Rich media on the internet could be getting another big win if the NBA decides to go through with its plan to stream games to people in local markets. The NBA isn't the first sports league to stream live games, MLB offers a streaming package and the NFL is going to stream some of their national games that are slated for NBC, but this is the first time that local games would be streamed. Traditionally local games are the crown jewels of local television stations because they've basically got a monopoly.
Just as with the Olympics, this could be an interesting experiment to see how a blend of traditional media and new media can affect ratings. As we saw with the Olympics, traditional media still rules the advertising roost. It draws the most viewers, it pulls in the most money, and it isn't going away any time soon. But increasingly content seems to be moving to a "consume it how you want it" model where big content creators (if you can attach that term to the NBA) offer a variety of ways to consume content. I've called these "touch points" in the past but always talked about them in terms of the web. Now big media companies are getting into the touch point game.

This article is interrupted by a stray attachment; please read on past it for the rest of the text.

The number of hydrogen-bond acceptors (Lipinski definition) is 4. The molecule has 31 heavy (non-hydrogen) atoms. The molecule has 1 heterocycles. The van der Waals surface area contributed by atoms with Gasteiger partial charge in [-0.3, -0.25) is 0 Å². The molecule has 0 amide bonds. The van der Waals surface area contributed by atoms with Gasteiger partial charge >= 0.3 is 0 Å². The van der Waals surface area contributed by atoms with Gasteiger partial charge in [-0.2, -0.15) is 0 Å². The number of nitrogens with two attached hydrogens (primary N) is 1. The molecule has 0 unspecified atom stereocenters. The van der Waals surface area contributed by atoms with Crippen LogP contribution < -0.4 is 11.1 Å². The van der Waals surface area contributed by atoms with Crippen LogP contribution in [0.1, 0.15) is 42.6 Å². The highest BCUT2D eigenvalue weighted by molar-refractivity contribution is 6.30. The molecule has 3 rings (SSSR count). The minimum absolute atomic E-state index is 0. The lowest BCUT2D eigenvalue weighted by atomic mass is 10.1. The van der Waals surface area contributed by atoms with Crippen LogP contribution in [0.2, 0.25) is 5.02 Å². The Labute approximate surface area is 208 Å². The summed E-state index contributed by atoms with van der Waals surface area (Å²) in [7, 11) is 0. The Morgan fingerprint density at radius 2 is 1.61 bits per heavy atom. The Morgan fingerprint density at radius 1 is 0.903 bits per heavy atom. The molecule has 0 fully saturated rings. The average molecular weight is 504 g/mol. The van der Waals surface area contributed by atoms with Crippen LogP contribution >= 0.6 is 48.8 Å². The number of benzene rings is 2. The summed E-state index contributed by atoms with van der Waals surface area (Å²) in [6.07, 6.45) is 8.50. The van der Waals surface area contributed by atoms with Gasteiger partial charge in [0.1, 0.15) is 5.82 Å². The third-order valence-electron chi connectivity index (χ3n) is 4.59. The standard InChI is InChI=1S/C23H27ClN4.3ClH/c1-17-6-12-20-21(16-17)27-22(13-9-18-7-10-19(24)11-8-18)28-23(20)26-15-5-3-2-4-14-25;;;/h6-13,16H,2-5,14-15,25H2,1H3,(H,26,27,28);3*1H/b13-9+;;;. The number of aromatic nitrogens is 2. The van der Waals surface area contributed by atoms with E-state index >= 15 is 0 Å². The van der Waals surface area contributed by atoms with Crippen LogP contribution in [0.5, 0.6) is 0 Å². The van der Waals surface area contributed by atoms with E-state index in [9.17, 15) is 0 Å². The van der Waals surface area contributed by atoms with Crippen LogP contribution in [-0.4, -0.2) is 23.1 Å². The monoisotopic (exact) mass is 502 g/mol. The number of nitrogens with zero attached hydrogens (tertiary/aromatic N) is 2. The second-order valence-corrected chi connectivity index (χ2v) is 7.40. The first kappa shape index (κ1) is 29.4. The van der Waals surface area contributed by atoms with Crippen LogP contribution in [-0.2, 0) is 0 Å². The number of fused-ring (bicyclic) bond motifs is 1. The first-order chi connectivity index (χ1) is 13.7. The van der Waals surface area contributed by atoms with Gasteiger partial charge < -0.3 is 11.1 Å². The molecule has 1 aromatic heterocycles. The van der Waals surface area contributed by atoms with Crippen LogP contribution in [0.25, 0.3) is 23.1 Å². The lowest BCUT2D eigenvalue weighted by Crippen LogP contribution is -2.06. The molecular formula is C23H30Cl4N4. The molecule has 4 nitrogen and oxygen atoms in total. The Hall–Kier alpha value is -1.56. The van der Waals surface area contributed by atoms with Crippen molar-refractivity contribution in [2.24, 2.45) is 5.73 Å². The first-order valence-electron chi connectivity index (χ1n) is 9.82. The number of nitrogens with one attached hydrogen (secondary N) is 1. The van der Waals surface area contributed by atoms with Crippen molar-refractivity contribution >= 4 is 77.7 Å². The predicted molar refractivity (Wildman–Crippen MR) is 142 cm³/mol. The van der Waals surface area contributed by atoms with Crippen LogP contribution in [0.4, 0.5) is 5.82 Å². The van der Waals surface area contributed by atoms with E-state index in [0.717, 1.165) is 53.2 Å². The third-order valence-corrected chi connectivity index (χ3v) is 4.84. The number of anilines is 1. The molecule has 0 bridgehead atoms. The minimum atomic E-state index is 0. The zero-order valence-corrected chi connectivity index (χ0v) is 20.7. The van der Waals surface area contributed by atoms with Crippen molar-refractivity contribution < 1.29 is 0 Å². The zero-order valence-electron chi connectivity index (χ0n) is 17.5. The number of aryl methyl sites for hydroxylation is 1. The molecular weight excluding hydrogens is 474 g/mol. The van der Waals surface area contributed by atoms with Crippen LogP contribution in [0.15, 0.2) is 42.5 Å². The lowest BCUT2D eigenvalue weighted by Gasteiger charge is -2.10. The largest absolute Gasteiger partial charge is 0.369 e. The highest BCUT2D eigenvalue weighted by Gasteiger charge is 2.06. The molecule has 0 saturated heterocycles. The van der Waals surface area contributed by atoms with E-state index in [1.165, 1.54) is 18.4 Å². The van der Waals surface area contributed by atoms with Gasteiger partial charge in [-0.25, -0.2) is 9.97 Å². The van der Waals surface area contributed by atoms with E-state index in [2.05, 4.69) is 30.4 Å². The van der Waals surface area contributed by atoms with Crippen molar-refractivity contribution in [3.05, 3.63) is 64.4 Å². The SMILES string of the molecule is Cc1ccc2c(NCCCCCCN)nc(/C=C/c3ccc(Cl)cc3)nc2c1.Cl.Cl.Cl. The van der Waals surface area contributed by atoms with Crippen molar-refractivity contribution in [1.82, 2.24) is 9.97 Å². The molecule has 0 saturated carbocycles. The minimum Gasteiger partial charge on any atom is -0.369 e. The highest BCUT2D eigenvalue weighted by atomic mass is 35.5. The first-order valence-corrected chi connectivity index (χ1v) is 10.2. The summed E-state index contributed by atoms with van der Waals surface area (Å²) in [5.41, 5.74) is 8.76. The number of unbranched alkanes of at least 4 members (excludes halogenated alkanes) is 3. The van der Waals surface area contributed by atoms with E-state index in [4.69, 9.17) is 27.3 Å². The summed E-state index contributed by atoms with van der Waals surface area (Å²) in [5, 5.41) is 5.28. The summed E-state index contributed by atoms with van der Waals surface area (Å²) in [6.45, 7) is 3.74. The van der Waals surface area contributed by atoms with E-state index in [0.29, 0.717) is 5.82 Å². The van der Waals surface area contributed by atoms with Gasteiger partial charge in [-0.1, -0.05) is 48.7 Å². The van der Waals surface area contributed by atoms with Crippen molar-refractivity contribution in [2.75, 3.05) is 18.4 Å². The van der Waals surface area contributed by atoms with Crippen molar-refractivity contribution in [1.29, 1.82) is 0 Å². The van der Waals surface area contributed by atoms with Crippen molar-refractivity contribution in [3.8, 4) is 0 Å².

In the end, this kind of thing is great for the web. It's the first step in blending the TV and web experiences. A lot of people focus on interactive TV as a next step, but it seems to be moving more in the web direction. People like their TV the way it is, but with the technologies on the web, you can create that interactive content and increase the granularity of your analytics. I think the web-based TV experience will end up being superior than the general TV experience because of RIAs and better data. Keeping it on the big screen is still important but ultimately the web provides better platforms with which to make the most out of video content. I hope other sports leagues follow suit.